Figure 1. The model development flow could use some improvement.

 

This whole process can take anywhere from weeks to months to implement. When we saw this problem, we knew that we could provide solutions that would provide an order of magnitude reduction in the development time – and we did. Now an engineer can develop the whole flow in a matter of days, not months (see Figure 2)

Figure 2. We improved the model development flow.

How did we do it?

It all starts with test pattern generation. Ideally, a master library of calibration and verification patterns is generated, then sub-selected for inclusion on a reticle for exposure /measurements. OPC models need to accurately predict a huge range of structures and process window conditions test patterns must provide sufficient coverage while minimizing redundancy. Previously there was no good tooling to help an engineer with this approach, so we created a number of pattern generation and enumeration techniques that meet this challenge and we’ve neatly packaged them up in an easy-to-use model development platform.

 

The next step is in the metrology recipe setup is CD SEM data collection, a task that used to be arduous but is now fast and easy with the automated Calibre Metrology Interface (CMi).

 

Once all of this data collection is done, here comes the fun part – the part about model calibration and verification. The challenge here is to find the most accurate model in the shortest time possible. This is a hard problem that engineers struggle with and it can take weeks and weeks of data crunching to get it right. With the newish (released in 2016) Calibre model development platform, this data crunching can now be done in hours rather than weeks. This is a huge productivity boost for the engineers working on this rather demanding problem. Furthermore, while we were inventing this new model development platform, we decided to not just focus on the data crunching turnaround time, but also package it so it’s easy to setup, run, visualize, and analyze. So now the OPC/RET engineers not only have a super-fast engine to work with but also an easy-to-use interface to play with.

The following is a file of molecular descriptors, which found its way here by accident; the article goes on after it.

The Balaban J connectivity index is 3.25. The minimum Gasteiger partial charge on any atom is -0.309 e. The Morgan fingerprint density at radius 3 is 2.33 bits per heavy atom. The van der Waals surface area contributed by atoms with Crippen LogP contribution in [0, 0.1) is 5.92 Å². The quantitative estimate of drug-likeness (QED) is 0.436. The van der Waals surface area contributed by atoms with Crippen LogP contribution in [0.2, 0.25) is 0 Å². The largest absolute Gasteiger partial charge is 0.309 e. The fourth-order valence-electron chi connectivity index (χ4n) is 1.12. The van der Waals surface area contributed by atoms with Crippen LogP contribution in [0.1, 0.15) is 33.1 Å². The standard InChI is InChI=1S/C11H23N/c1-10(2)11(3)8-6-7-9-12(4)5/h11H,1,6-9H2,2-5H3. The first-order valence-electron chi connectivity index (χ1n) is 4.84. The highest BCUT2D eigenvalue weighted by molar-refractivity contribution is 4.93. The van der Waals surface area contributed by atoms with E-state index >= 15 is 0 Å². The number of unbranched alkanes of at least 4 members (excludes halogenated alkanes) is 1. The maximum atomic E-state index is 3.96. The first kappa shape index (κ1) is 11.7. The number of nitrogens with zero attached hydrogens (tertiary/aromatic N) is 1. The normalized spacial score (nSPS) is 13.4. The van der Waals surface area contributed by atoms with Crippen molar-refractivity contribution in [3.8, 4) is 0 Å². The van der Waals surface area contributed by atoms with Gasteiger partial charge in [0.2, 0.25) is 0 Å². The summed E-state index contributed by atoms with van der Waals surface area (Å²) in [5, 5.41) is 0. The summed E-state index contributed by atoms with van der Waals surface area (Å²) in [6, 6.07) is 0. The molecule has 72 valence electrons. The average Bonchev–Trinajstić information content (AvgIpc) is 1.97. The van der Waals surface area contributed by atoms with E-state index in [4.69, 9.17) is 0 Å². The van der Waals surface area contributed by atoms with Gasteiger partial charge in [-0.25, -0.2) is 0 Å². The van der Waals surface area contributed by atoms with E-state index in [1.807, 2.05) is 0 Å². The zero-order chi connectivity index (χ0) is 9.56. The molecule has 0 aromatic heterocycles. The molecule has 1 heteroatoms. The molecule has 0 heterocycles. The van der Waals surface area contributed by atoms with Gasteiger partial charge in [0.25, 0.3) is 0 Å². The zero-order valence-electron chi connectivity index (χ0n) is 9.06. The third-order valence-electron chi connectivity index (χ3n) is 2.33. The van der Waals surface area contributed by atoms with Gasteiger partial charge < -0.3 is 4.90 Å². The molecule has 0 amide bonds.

Knowledge Transfer

Those were just some examples of the continual innovations we are doing in our software. That said, we also realize that creating an easy-to-use solution is not just about creating functionalities and features, it’s also about being able to document what it does, how to use it, and making sure that this information is easily accessible.

 

We were a little prescient here. While our competitors were struggling to simply keep up with the software demands, we were making significant investments in our knowledge transfer capabilities– including but not limited to written documentation, recorded and live demos, application notes, best practice documents, customer webinars, etc. All of this is available to every engineer 24/7 via our online support portal. This is a capability that is unique to us. We didn’t have to invest here, but we did knowing fully well that your ability to access this information is absolutely critical to your success.

 

 

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This article first appeared on the Siemens Digital Industries Software blog at https://blogs.sw.siemens.com/calibre/2017/07/05/okay-i-released-my-design-to-the-fab-now-what-design-to-mask-part-2/